Jean Rhys takes into consideration detail and images, in which a man could never portray. Moreover, the abortion was completed with an indication of a new start for Anna. She beseeches women to write themselves into history, and alongside other feminist critics; she aims to create a new discourse; one that corrects the mistaken portrayal of women in male-dominated literature throughout previous centuries. The story is centered on an Antoinette Cosway, who is of creole royalty. Keith and Paula Cohen.

Women's Reading in Britain, 1750-1835: A Dangerous Recreation

Signs 1 : Gjurgjan, Ljiljana Ina. Pearson, Jacqueline. Cambridge University Press, Rhys, Jean. Voyage in the Dark, London: Penguin, Print Showalter, Elain. A Reader. Basingstoke: Macmillan, Sollors, Werner.

Additional Comments:

Oxford University Press, Spyra, Ania. I, Wollstonecraft, Mary. A Vindication of the Rights of Women. Renascence Editions. London: 72, Related Papers.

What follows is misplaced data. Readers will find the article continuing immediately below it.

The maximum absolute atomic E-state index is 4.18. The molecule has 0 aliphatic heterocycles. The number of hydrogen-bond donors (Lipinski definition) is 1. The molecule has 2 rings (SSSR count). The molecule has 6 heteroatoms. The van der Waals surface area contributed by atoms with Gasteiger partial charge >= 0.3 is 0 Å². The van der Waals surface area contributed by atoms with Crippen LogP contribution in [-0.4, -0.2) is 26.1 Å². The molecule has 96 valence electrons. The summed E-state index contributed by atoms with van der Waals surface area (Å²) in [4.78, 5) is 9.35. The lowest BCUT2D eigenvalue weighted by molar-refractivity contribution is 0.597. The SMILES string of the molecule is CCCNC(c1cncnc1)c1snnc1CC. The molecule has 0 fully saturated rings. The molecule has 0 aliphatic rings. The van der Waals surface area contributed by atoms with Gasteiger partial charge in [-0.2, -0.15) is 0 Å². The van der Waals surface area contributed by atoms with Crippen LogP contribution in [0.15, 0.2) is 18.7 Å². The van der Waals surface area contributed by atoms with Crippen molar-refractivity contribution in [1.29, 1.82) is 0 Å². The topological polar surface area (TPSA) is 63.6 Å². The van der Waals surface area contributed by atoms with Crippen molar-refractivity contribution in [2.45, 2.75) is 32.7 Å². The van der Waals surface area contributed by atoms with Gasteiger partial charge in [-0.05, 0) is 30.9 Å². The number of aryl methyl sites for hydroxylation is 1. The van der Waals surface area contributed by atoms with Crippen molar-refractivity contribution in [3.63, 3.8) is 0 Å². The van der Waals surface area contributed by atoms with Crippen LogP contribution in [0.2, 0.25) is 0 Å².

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    Remember me on this computer. Name of resource. Problem URL. Describe the connection issue. SearchWorks Catalog Stanford Libraries. Torrid zones : maternity, sexuality, and empire in eighteenth-century English narratives. Responsibility Felicity A. Physical description p.

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    Womens Reading in Britain, 1750-1835: A Dangerous Recreation Womens Reading in Britain, 1750-1835: A Dangerous Recreation
    Womens Reading in Britain, 1750-1835: A Dangerous Recreation Womens Reading in Britain, 1750-1835: A Dangerous Recreation
    Womens Reading in Britain, 1750-1835: A Dangerous Recreation Womens Reading in Britain, 1750-1835: A Dangerous Recreation
    Womens Reading in Britain, 1750-1835: A Dangerous Recreation Womens Reading in Britain, 1750-1835: A Dangerous Recreation
    Womens Reading in Britain, 1750-1835: A Dangerous Recreation Womens Reading in Britain, 1750-1835: A Dangerous Recreation
    Womens Reading in Britain, 1750-1835: A Dangerous Recreation Womens Reading in Britain, 1750-1835: A Dangerous Recreation
    Womens Reading in Britain, 1750-1835: A Dangerous Recreation Womens Reading in Britain, 1750-1835: A Dangerous Recreation
    Womens Reading in Britain, 1750-1835: A Dangerous Recreation Womens Reading in Britain, 1750-1835: A Dangerous Recreation